We’ve been told vaccinated people can safely hang out in groups unmasked and undistanced. We’ve also been told the post-vaccination risk of being hospitalized or dying — let alone getting COVID-19 in the first place — is extremely low.

Why, then, does it still feel so odd to make plans once you’ve been fully vaccinated? And how come it feels even weirder to tell people about those plans?

To sum it up: A lot of judgment has been cast on people’s behaviors throughout the pandemic. There’s no denying that certain superspreader events probably should and could have been avoided, but along the way, we fell into a harsh habit of shaming and blaming people for everything and anything.

A year-plus later, it’s not going to be easy to shake off all the shame and stigma that’s been placed on certain activities, so it can almost feel wrong to do certain things — like go to the gym, visit family or go out to eat — once you’ve been fully vaccinated. But evidence consistently shows us that the vaccines are incredible and drastically lower people’s risk of contracting the coronavirus. Vaccinated people should feel safer living most of their lives again ― shame-free ― per the data out on the overwhelming effectiveness of the vaccines.

Instead of feeling like you’re breaking the rules — which, you aren’t! — confidently showing others how the vaccine has helped you can be a powerful public health tool. Doing so can build vaccine confidence and you might just end up encouraging friends and family who are vaccine-hesitant to get the shots so they can enjoy some of the normalcy they allow.

Here’s why it still feels uncomfortable

The whole reason it feels awkward to make plans and share what you’re up to after being vaccinated is because so much scrutiny has been cast on people’s actions during the pandemic.

According to Monica Gandhi, an infectious diseases specialist at University of California, San Francisco, the country has had a “snitch-based, shame-based approach” in which people have been shamed and called out for engaging in activities that are riskier.

“We are just shaming, shaming, shaming — even to this day, even when the CDC has said you can do this,” Gandhi said.

As a result of all this shaming, we’ve learned to equate certain activities — like indoor dining, traveling, hanging out at a friend’s or working out at the gym — as being bad or risky. We shouldn’t be shaming people for wanting to meet their broad physical and mental needs in the first place, explained Lucy McBride, a practicing internal medicine physician in Washington, D.C. And even though the risks of catching COVID-19 are still there for unvaccinated people, it’s a totally different story when it comes to vaccinated people. It’s time to update our files.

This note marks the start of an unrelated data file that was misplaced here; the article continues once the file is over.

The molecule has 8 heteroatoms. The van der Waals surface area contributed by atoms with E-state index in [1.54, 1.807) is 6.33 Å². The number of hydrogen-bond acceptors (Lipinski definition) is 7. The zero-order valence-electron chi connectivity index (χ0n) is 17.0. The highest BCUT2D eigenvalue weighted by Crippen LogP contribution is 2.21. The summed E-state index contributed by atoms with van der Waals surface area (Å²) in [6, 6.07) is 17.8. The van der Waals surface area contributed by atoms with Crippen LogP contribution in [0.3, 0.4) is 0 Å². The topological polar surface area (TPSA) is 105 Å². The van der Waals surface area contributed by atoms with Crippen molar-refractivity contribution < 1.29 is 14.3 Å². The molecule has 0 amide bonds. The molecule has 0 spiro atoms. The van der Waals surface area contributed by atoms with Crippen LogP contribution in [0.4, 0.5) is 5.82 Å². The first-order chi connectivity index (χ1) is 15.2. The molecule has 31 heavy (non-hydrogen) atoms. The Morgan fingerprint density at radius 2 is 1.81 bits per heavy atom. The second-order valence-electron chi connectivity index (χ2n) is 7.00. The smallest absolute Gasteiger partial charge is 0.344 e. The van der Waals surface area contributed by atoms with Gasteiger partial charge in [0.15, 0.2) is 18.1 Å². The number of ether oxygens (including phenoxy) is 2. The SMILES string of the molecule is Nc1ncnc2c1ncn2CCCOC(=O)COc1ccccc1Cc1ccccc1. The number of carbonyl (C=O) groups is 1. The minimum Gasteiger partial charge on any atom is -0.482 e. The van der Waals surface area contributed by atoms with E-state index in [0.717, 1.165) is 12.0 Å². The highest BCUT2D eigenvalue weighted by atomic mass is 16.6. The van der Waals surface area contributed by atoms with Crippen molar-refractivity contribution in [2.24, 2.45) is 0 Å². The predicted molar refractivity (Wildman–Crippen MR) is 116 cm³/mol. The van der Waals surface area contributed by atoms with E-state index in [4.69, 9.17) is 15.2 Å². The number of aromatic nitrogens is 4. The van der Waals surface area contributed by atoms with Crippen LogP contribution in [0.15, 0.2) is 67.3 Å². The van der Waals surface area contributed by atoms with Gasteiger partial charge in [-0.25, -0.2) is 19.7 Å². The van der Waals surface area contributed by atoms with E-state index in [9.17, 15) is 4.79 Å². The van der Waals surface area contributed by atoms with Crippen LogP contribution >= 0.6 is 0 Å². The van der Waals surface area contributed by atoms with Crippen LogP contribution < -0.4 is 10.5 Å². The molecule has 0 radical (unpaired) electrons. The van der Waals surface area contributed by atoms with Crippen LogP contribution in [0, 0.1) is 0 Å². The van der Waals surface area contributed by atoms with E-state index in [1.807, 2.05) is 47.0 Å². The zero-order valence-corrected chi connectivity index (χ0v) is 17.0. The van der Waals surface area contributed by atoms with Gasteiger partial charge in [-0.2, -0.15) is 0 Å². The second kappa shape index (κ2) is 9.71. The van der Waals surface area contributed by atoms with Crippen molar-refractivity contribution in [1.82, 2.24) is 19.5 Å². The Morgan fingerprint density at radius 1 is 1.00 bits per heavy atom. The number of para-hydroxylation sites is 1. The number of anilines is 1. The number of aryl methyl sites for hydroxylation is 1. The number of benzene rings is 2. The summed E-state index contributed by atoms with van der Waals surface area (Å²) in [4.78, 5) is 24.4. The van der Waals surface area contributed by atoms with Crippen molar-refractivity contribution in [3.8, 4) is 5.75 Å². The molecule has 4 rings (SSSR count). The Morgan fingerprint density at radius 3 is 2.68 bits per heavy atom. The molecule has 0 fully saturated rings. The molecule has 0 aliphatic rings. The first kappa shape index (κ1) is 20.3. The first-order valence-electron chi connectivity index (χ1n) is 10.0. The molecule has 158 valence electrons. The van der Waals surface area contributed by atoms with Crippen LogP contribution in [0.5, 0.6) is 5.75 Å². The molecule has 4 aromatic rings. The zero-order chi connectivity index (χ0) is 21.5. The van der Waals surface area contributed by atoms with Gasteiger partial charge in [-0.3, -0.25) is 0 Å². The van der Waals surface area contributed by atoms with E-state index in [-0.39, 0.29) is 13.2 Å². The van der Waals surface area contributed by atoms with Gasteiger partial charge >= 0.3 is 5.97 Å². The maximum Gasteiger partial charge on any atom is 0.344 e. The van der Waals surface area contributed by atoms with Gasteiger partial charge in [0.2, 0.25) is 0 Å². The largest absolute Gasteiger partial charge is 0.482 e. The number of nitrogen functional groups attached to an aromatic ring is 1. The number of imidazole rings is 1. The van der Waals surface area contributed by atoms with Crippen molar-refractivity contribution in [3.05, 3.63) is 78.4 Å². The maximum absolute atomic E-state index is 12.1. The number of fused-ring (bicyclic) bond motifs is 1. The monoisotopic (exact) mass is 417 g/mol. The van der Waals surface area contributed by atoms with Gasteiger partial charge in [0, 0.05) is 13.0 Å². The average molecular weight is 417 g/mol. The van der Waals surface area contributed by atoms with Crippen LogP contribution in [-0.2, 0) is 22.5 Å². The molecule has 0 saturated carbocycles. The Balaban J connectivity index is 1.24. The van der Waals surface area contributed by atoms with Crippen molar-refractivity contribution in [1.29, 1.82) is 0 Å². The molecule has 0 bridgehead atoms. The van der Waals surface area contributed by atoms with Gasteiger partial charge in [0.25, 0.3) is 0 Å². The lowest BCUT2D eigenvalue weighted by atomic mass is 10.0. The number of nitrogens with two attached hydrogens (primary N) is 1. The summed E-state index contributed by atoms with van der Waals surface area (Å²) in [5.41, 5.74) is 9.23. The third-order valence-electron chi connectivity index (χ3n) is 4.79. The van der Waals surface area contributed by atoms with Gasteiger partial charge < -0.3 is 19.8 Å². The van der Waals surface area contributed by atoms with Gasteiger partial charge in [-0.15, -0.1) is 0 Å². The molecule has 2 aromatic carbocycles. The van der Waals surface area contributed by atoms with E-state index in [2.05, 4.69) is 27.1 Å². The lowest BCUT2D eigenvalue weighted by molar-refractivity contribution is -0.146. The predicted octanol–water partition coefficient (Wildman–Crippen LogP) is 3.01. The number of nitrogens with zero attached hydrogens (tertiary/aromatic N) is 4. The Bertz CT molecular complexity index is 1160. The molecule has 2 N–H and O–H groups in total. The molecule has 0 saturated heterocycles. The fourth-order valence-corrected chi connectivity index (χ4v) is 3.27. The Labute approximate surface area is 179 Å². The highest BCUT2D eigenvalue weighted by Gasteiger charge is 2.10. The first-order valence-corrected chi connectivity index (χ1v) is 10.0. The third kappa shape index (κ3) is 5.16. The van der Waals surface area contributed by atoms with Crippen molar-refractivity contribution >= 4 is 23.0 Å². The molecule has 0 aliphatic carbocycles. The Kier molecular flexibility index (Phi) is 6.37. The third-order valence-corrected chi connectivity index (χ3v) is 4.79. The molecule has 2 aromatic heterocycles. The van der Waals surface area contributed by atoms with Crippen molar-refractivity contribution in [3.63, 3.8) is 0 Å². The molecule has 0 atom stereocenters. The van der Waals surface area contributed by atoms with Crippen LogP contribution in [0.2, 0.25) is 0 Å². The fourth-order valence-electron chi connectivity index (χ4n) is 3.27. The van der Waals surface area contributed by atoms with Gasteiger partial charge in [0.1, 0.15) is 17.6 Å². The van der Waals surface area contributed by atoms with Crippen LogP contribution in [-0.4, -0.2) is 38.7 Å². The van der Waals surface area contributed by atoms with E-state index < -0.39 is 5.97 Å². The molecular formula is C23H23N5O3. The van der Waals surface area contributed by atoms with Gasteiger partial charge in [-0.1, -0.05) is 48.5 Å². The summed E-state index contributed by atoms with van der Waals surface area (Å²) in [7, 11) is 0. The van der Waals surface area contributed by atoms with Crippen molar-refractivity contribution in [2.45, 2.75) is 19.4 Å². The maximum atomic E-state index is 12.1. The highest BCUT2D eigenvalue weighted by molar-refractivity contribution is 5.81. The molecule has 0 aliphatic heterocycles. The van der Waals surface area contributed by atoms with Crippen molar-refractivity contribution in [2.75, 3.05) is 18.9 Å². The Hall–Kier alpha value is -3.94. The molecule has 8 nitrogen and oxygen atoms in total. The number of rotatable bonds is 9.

It can be tough to comprehend that activities that have been so deeply stigmatized no longer carry the same risks for vaccinated people. “Now we’re actually trying to message confidence in the vaccines, but that shame and that fear and that embarrassment lingers,” Gandhi said.

Talking about how the vaccine is allowing you to resume some normal activities could potentially help convince others to get vaccinated.

Talking about how the vaccine is allowing you to resume some normal activities could potentially help convince others to get vaccinated.

It can be helpful to talk about how the vaccine has changed your life

It can actually be extremely beneficial to talk about the ways in which the vaccine has changed our lives.

Showing that you’ve been vaccinated and are able to enjoy certain activities again, unmasked and undistanced, can give friends and family members confidence in the vaccines, Gandhi said. It could even motivate people who are nervous about the shots to go out and get vaccinated.

After all, to reach herd immunity and stop COVID-19 in its tracks, we need about 70% of the population to be immune (either through vaccination or previous infection), and right now about 29.1% of Americans are fully vaccinated and 42.7% have had one dose.

Hearing public figures like Dr. Anthony Fauci talk on television about the vaccines can be encouraging, but it’s the real stories from people in our inner circles that tend to make the greatest impact. Talking to friends and family about how the vaccine has changed your life can be a powerful public health tool.

“We should encourage advertising the freedoms you get with vaccination,” McBride said. “We need more trusted messengers.”

As more people get vaccinated, Gandhi hopes our conversations will shift away from what makes us uncomfortable to all the things we are comfortable with.

If you still feel ashamed or even embarrassed about having post-vaccine plans, remember the facts, Gandhi advised. The most recent data looked at 87 million vaccinated Americans and found there is an infinitesimal chance of a symptomatic breakthrough infection, hospitalization or dying.

If you look at the science, you’ll know that you are well-protected against COVID-19 after being vaccinated.

“Your risk of death and severe disease is gone, your risk of getting COVID-19 is so low, and every day we put 4 million shots in arms, your risk goes even lower,” McBride said. Shaming isn’t a way to motivate people. The facts, however, are.

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